Official teaching has changed throughout the whole history of the Church18 May 2017 | by Sara Maitland
Official teaching has changed throughout the whole history of the Church
I find myself darkly baffled by the – to me bizarre – conviction held by clearly honest and profoundly faithful Catholics – including many theologically well-trained highly placed clerics – that the teaching of the Church cannot change. I am baffled on two levels simultaneously: in the first place it is patently untrue, and more seriously I don’t understand why anyone sane would want it to be true.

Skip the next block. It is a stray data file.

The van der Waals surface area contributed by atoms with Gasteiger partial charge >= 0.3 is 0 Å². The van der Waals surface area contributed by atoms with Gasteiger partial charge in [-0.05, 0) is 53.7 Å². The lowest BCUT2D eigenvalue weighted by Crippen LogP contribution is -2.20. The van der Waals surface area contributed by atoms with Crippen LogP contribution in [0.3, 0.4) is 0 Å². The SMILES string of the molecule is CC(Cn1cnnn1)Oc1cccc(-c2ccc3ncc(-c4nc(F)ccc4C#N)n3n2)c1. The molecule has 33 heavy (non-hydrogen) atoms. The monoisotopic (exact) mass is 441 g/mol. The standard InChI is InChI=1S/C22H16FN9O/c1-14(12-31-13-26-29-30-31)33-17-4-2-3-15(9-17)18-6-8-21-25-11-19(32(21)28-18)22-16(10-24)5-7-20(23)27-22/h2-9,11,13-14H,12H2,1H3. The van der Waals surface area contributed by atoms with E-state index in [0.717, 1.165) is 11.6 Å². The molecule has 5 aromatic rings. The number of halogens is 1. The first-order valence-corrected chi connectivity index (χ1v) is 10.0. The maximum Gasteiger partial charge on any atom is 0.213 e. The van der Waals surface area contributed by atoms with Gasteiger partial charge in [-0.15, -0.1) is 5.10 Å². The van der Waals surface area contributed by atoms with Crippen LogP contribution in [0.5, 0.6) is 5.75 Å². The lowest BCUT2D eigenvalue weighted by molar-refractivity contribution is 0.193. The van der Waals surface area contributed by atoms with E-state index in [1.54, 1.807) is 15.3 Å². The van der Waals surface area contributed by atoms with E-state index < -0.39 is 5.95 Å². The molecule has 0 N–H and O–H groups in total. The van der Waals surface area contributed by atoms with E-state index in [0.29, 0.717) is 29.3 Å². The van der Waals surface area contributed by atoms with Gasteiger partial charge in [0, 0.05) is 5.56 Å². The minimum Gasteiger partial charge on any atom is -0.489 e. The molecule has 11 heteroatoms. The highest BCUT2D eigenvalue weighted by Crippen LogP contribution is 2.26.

Official teaching – not just on ethics, but on fundamental doctrine – has changed (or “developed” to the point that it might more honestly be called changed) throughout the whole history of the Church. Perhaps the most egregious example was in 1014 when Pope Benedict VIII officially inserted the “filioque” clause into the Nicene Creed, in contradiction of the ecumenical councils and in the knowledge that this would be deeply offensive to the Churches of the East. The “procession of the Holy Spirit”, and therefore the “economy” of the Trinity, is a major, central theological issue, part of our primary orthodox understanding of the person and nature of God – and it changed.
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